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What will happen when Germany wakes up?

Monetary union has left half of Europe trapped in depression - Telegraph
Events are moving fast in Europe. The worst riots since the fall of Communism have swept the Baltics and the south Balkans. An incipient crisis is taking shape in the Club Med bond markets. S&P has cut Greek debt to near junk. Spanish, Portuguese, and Irish bonds are on negative watch.

A great ring of EU states stretching from Eastern Europe down across Mare Nostrum to the Celtic fringe are either in a 1930s depression already or soon will be. Greece's social fabric is unravelling before the pain begins, which bodes ill.

Each is a victim of ill-judged economic policies foisted upon them by elites in thrall to Europe's monetary project – either in EMU or preparing to join – and each is trapped....

Fixed exchange systems – and EMU is just a glorified version – rupture suddenly. Things can seem eerily calm for a long time. Politicians swear by the parity. Remember John Major's "soft-option" defiance days before the ERM blew apart in 1992? Or Philip Snowden's defence of sterling before a Royal Navy mutiny forced Britain off the Gold Standard in 1931.

Don't expect tremors before an earthquake – and there is no fault line of greater historic violence than the crunching plates where Latin Europe meets Teutonia.

Greece no longer dares sell long bonds to fund its debt. It sold €2.5bn last week at short rates, mostly 3-months and 6-months. This is a dangerous game. It stores up "roll-over risk" for later in the year. Hedge funds are circling.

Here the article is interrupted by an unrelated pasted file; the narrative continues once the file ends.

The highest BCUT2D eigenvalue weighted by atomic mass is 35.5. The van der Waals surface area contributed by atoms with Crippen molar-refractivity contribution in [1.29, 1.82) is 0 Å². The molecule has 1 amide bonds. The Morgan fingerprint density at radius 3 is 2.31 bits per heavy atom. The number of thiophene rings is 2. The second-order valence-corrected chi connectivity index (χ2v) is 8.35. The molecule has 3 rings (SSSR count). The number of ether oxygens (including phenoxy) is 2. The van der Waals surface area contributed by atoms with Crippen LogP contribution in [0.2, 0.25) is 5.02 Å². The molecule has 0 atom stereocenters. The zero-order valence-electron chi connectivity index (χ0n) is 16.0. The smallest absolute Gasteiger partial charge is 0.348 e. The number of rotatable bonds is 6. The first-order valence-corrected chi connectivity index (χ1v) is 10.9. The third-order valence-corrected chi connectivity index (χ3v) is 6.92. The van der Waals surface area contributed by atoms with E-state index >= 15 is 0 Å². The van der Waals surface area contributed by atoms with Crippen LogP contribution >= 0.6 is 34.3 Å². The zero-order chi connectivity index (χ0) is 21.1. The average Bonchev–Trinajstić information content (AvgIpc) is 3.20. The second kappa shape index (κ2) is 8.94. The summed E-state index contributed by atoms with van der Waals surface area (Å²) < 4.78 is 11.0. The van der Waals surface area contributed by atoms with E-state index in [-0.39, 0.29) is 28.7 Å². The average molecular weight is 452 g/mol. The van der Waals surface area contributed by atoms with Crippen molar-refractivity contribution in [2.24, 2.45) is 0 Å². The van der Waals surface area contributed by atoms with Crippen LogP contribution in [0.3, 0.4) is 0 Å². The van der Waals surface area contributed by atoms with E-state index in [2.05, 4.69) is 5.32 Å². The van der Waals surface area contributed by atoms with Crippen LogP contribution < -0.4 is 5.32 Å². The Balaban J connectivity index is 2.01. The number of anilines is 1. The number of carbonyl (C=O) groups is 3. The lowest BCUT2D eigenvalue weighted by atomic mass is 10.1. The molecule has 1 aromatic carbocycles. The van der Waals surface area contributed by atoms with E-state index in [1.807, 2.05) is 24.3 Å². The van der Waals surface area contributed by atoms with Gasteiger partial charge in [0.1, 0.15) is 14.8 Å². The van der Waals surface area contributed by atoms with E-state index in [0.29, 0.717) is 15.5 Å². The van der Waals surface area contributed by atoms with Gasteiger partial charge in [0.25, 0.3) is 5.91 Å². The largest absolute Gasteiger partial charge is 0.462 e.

Traders suspect that investors are dumping their Club Med and Irish debt immediately on the European Central Bank in "repo" actions.

In other words, the ECB is already providing a stealth bail-out for Europe's governments – though secrecy veils all.

An EU debt union is being created, in breach of EU law. Liabilities are being shifted quietly on to German taxpayers. What happens when Germany's hard-working citizens find out?

This could get very, very ugly very quickly. Batten down the hatches, withdraw and make secure are the sensible orders of the day.


What a very interesting article, thank you for bringing it to my attention.

I have been suggesting for some time now that we need to get unsustainable debt out of the system and accept a period of relative decline in order to be able to cope with the future. As for an individual, so for a country. You can't live on credit for more than a short time because credit makes you pay twice for things, it's madness.

The one and only advantage the UK has over Europe is that we are not shackled by a central bank outside our control. How it could be thought that a single exchange rate and interest rate for all countries using the Euro would be beneficial in apparent good times was always beyond my understanding. It is in hard times that the absurdity of the notion is illustrated.

Not that any of this will deter the rejected national politicians who make up the self-oiling EU elite.

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